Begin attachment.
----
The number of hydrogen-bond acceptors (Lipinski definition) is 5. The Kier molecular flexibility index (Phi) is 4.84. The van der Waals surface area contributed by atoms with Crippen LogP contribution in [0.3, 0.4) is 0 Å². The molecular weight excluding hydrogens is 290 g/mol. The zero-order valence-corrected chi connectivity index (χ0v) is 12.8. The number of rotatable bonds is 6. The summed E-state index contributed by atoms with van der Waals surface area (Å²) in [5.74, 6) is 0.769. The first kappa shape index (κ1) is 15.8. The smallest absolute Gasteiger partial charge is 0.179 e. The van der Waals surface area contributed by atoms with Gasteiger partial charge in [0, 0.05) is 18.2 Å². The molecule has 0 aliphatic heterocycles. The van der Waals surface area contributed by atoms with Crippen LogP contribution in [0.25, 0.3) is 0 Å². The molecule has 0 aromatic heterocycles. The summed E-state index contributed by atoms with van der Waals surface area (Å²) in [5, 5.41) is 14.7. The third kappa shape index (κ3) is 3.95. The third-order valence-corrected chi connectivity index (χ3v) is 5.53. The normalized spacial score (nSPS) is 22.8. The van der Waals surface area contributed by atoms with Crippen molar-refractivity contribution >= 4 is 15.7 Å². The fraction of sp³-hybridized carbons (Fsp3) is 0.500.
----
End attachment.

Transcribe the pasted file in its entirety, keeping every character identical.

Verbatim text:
The number of hydrogen-bond acceptors (Lipinski definition) is 5. The Kier molecular flexibility index (Phi) is 4.84. The van der Waals surface area contributed by atoms with Crippen LogP contribution in [0.3, 0.4) is 0 Å². The molecular weight excluding hydrogens is 290 g/mol. The zero-order valence-corrected chi connectivity index (χ0v) is 12.8. The number of rotatable bonds is 6. The summed E-state index contributed by atoms with van der Waals surface area (Å²) in [5.74, 6) is 0.769. The first kappa shape index (κ1) is 15.8. The smallest absolute Gasteiger partial charge is 0.179 e. The van der Waals surface area contributed by atoms with Gasteiger partial charge in [0, 0.05) is 18.2 Å². The molecule has 0 aliphatic heterocycles. The van der Waals surface area contributed by atoms with Crippen LogP contribution in [0.25, 0.3) is 0 Å². The molecule has 0 aromatic heterocycles. The summed E-state index contributed by atoms with van der Waals surface area (Å²) in [5, 5.41) is 14.7. The third kappa shape index (κ3) is 3.95. The third-order valence-corrected chi connectivity index (χ3v) is 5.53. The normalized spacial score (nSPS) is 22.8. The van der Waals surface area contributed by atoms with Crippen molar-refractivity contribution >= 4 is 15.7 Å². The fraction of sp³-hybridized carbons (Fsp3) is 0.500.